• Menu


Miranda Hall '07, Playwright

After graduating from Bryn Mawr, Miranda Hall ’07 attended Georgetown University, where she was the recipient of the 2009 McTigh Prize, awarded each year to an outstanding undergraduate who has demonstrated superior achievement in scholarship and service to Georgetown and the community. A lifelong performer and artist, Hall interned at Center Stage in Baltimore before being accepted to the prestigious playwriting program at the Yale School of Drama – one of only three applicants, out of hundreds, to be admitted. She is currently working towards a master’s degree in playwriting.

The arts have always been an important part of my life. While I was at Bryn Mawr I was a singer, a dancer, a writer and an actress. I think my interest in playwriting stems from that intersection of writing and performance. I also grew up in a household where the ability to make a beautiful thing mattered, and the arts were our vehicle for doing that. As I think about what other families pass along to each other, I consider a writer’s sensibility and sensitivity to be my strongest lineage and my strongest inheritance.

The program at Yale is amazing, and it is an extraordinary gift to be surrounded by people who care as much about this work as I do. It’s very energizing to be in a place where everyone understands that you’re trying to do your best. Part of that is just the nature of an academic environment, where you’re invited to pursue what enriches you. I felt that at Bryn Mawr, being surrounded by really smart, motivated and energetic classmates and teachers. It also is surreal to be here. At the beginning of the year, the program kicks off with playwriting boot camp. They invite a legendary playwright and teacher named Paula Vogel, as well as commissioned writers connected to the Yale Reperatory Theatre. That first day, I looked around and realized that the people who got me into playwriting because I read their work and wanted to be just like them were suddenly my neighbors at the table. It was unreal to think I had joined the circle.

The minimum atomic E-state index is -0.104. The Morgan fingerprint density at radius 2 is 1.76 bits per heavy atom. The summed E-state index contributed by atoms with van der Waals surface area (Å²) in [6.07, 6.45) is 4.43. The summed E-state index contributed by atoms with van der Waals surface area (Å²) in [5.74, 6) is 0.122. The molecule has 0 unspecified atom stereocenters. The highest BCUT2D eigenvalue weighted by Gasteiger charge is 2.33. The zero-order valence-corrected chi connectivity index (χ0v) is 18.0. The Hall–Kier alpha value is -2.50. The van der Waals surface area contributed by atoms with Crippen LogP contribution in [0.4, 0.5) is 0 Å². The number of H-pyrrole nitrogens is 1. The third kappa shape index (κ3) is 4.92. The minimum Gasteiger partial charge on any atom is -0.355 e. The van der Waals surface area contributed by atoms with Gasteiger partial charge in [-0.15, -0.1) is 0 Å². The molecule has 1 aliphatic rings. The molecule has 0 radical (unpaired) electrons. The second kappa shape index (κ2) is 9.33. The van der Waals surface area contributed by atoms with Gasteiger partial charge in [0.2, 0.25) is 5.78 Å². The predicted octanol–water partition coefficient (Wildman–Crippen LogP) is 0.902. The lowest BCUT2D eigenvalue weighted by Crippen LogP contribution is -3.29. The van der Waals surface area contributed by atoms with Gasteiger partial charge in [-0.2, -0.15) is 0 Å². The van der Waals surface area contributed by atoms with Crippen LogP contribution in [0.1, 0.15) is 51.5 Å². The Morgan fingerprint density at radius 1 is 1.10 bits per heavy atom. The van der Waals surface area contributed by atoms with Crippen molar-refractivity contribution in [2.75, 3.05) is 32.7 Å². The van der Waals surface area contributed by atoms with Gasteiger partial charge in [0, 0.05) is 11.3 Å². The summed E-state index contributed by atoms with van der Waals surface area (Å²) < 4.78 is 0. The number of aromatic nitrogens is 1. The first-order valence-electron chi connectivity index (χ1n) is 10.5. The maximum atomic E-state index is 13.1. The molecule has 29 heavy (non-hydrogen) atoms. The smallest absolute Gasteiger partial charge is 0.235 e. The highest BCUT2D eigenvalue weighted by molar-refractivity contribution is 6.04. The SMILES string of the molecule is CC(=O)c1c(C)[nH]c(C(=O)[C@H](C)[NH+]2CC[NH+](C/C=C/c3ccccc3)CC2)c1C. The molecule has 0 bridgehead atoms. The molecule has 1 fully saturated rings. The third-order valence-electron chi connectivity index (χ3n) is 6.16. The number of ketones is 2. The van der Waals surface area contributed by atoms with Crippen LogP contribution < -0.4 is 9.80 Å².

It is a big challenge being a woman in this field, because there is a real disparity in theater culture. Women’s plays don’t get produced as often as men’s do, and it’s harder for women’s work to gain the attention and recognition it deserves. Another challenge – one that I’m really excited about – is reframing and reimagining the way that we see female characters on the stage. I really care about creating opportunities for women to do things on stage that we’re not used to them doing. It’s about reframing a lot of our ingrained expectations.

Being at Bryn Mawr really affirmed for me how invigorating it is to think and live and operate across a broad spectrum of ideas and disciplines. It gave me a love of curiosity and inquiry. It also taught me that women matter. Women can be great athletes, musicians, scientists, scholars, performers, historians. Seeking communities of strong women has remained a really important part of my life, and that’s directly due to the incredible people I was able to be around at Bryn Mawr.